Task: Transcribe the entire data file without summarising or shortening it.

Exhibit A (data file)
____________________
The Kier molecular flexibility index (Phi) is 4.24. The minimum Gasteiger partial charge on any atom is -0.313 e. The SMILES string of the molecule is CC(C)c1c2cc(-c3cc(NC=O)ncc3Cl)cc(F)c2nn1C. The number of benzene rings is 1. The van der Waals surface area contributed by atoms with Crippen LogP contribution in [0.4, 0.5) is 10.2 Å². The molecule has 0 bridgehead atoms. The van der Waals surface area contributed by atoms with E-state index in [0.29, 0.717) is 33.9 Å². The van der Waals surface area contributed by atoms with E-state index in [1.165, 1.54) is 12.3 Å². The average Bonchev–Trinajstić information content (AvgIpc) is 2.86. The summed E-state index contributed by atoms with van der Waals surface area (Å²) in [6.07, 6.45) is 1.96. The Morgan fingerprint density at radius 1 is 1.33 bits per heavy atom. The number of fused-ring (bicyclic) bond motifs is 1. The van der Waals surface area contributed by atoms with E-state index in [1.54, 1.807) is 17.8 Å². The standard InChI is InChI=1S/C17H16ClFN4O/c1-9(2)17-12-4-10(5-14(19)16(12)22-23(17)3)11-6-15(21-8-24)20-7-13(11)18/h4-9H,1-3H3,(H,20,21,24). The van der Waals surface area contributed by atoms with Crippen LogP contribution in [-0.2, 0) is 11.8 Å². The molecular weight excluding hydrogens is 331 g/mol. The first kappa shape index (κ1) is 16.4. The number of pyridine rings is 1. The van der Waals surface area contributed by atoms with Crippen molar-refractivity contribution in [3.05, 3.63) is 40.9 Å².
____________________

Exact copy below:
The Kier molecular flexibility index (Phi) is 4.24. The minimum Gasteiger partial charge on any atom is -0.313 e. The SMILES string of the molecule is CC(C)c1c2cc(-c3cc(NC=O)ncc3Cl)cc(F)c2nn1C. The number of benzene rings is 1. The van der Waals surface area contributed by atoms with Crippen LogP contribution in [0.4, 0.5) is 10.2 Å². The molecule has 0 bridgehead atoms. The van der Waals surface area contributed by atoms with E-state index in [0.29, 0.717) is 33.9 Å². The van der Waals surface area contributed by atoms with E-state index in [1.165, 1.54) is 12.3 Å². The average Bonchev–Trinajstić information content (AvgIpc) is 2.86. The summed E-state index contributed by atoms with van der Waals surface area (Å²) in [6.07, 6.45) is 1.96. The Morgan fingerprint density at radius 1 is 1.33 bits per heavy atom. The number of fused-ring (bicyclic) bond motifs is 1. The van der Waals surface area contributed by atoms with E-state index in [1.54, 1.807) is 17.8 Å². The standard InChI is InChI=1S/C17H16ClFN4O/c1-9(2)17-12-4-10(5-14(19)16(12)22-23(17)3)11-6-15(21-8-24)20-7-13(11)18/h4-9H,1-3H3,(H,20,21,24). The van der Waals surface area contributed by atoms with Crippen LogP contribution in [-0.2, 0) is 11.8 Å². The molecular weight excluding hydrogens is 331 g/mol. The first kappa shape index (κ1) is 16.4. The number of pyridine rings is 1. The van der Waals surface area contributed by atoms with Crippen molar-refractivity contribution in [3.05, 3.63) is 40.9 Å².